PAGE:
Genome sequenced for annoying pathogenic pumpkins

Researchers at the University of Illinois, including Rikky Rai (pictured) and Sarah Hind, have sequenced the genome for the bacterium that causes bacterial spot disease in pumpkins, an economically devastating disease. Credits: Montgomery Flack

Pumpkin growers are afraid of the tiny tanned scales that form on their fruit, and each lesion is a hallmark of bacterial spot disease. Stains not only damage the flesh of the fruit, they provide entry points for fungi that cause rot and other pathogens that can destroy pumpkins and other zucchini inside. In any case, farmers pay the price, with the market yield reduced by as much as 90%.

Despite the severity of the disease, scientists do not know much about the genetics of the pathogen that causes it; almost all the molecular information needed for accurate diagnostic testing and targeted treatments is missing for this disease.

In a new study, scientists at the University of Illinois, with the help of two undergraduate students, put together the first complete genome for the disease-causing bacterium, Xanthomonas cucurbitae, and identified genes that are activated during infection.

“Compiling a complete circular genome means we now have the resources to better understand what is happening in the field. With this information, we can look at how the pathogen spreads, whether there are differences in host specificity between subgroups or strains, or how resistant it is to develop on chemical controls, ”says Sarah Hind, an assistant professor in the Department of Plant Sciences in Illinois and a senior author on Phytopathology study.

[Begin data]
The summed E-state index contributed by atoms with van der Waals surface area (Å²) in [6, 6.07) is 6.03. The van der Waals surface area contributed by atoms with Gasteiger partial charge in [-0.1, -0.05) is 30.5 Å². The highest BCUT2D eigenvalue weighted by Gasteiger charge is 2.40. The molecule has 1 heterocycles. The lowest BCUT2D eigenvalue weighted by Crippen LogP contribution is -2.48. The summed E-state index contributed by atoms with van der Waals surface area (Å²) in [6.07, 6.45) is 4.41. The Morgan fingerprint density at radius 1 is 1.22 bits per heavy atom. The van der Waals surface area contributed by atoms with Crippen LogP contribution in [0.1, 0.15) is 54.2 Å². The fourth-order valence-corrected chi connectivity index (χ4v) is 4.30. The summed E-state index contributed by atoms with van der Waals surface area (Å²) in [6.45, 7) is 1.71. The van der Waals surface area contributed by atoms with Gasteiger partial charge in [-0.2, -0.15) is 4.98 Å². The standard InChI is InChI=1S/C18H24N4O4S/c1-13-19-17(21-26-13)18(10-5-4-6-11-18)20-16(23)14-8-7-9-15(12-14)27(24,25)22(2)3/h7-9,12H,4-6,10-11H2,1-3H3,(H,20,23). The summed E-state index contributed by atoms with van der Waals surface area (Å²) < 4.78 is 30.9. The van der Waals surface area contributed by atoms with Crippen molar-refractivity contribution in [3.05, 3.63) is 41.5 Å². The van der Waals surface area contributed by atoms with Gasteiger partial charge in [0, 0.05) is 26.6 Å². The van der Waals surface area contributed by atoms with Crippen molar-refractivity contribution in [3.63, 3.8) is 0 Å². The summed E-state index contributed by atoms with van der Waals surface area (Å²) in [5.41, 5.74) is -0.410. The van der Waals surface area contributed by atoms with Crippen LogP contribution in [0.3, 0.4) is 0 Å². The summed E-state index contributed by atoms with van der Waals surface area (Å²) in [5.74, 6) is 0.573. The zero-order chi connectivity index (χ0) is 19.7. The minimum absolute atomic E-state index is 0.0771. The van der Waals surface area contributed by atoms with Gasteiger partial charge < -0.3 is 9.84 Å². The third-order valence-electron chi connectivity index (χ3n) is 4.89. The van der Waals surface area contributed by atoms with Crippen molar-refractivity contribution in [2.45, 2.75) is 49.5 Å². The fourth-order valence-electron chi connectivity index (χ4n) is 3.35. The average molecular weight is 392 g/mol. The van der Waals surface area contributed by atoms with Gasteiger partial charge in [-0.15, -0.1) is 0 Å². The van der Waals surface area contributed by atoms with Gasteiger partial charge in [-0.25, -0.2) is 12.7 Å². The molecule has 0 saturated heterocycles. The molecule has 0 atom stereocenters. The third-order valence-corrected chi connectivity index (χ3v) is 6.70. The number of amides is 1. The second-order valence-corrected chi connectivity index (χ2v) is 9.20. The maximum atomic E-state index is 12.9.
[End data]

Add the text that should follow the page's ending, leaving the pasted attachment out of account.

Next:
After genome sequencing, the Hind group compared it to the genomes of 12 other Xanthomonas species that cause disease in various plants such as tomatoes, rice, citrus and wheat. Surprisingly, given the propensity to create havoc in the field, Xanthomonas cucurbitae had the smallest genome and had fewer genes that other Xanthomonas species are known to be important in causing the disease.

“As this pathogen lacks many known virulence genes (ie pathogens), we do not know exactly which genes the pathogen needs to infect zucchini plants,” says Hind. “It could be something we’ve never seen before, like a new gene or mechanism that has evolved in this species that isn’t seen in the rest of the family. It could be very exciting.”

To approach the answer, the research team grew bacteria in liquid media that mimicked the host environment and identified more than 400 genes whose expression was altered when the pathogen interacted with its “host.” In particular, they noted increased gene expression for enzymes associated with the breakdown of plant tissues, which are crucial for the further development of the disease.

If Hind’s team can learn more about these factors and how zucchini respond to them, there may be a way to prevent bacteria from penetrating pumpkin fruits. “It would really save farmers,” she says. “They don’t care so much when it gets to the leaves, but if it infects the fruit, they’re in trouble.”

Hind adds: “This project would not have been possible without the contribution of some really talented undergraduate students. We love that students participate in our research. They bring a sense of enthusiasm and impatience to the lab – as well as really creative ideas.” “

Although both students have graduated, check out the new Crop Science students in this video who contribute to other Hindi pumpkin projects. High school students and transfer students can learn more about Crop Sciences courses online.

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More information:
Rikky Rai et al., Genome sequencing and functional characterization of Xanthomonas cucurbitae, the causative agent of the bacterial spotted disease cucurbita, Phytopathology (2021). DOI: 10.1094 / PHYTO-06-20-0228-R

Provided by the University of Illinois at Urbana-Champaign

Citation: Sequenced genome for annoying pumpkin pathogen (2021, March 25) retrieved March 25, 2021 from

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